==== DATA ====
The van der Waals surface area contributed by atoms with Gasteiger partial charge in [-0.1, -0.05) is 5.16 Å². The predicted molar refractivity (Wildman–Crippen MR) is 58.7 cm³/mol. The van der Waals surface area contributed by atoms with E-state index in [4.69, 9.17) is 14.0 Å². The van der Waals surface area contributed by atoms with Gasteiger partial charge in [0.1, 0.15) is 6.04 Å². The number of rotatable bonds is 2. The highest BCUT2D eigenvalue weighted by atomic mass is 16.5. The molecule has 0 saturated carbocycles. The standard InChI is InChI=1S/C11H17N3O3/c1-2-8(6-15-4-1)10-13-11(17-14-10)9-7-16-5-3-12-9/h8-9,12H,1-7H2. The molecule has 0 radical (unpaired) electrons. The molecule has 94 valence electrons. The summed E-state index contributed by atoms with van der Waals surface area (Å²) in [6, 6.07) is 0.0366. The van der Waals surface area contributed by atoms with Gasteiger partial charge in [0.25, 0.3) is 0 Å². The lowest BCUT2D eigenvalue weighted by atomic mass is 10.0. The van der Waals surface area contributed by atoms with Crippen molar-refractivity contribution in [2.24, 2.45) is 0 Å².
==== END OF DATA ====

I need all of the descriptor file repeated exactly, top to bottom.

The van der Waals surface area contributed by atoms with Gasteiger partial charge in [-0.1, -0.05) is 5.16 Å². The predicted molar refractivity (Wildman–Crippen MR) is 58.7 cm³/mol. The van der Waals surface area contributed by atoms with E-state index in [4.69, 9.17) is 14.0 Å². The van der Waals surface area contributed by atoms with Gasteiger partial charge in [0.1, 0.15) is 6.04 Å². The number of rotatable bonds is 2. The highest BCUT2D eigenvalue weighted by atomic mass is 16.5. The molecule has 0 saturated carbocycles. The standard InChI is InChI=1S/C11H17N3O3/c1-2-8(6-15-4-1)10-13-11(17-14-10)9-7-16-5-3-12-9/h8-9,12H,1-7H2. The molecule has 0 radical (unpaired) electrons. The molecule has 94 valence electrons. The summed E-state index contributed by atoms with van der Waals surface area (Å²) in [6, 6.07) is 0.0366. The van der Waals surface area contributed by atoms with Gasteiger partial charge in [0.25, 0.3) is 0 Å². The lowest BCUT2D eigenvalue weighted by atomic mass is 10.0. The van der Waals surface area contributed by atoms with Crippen molar-refractivity contribution in [2.24, 2.45) is 0 Å².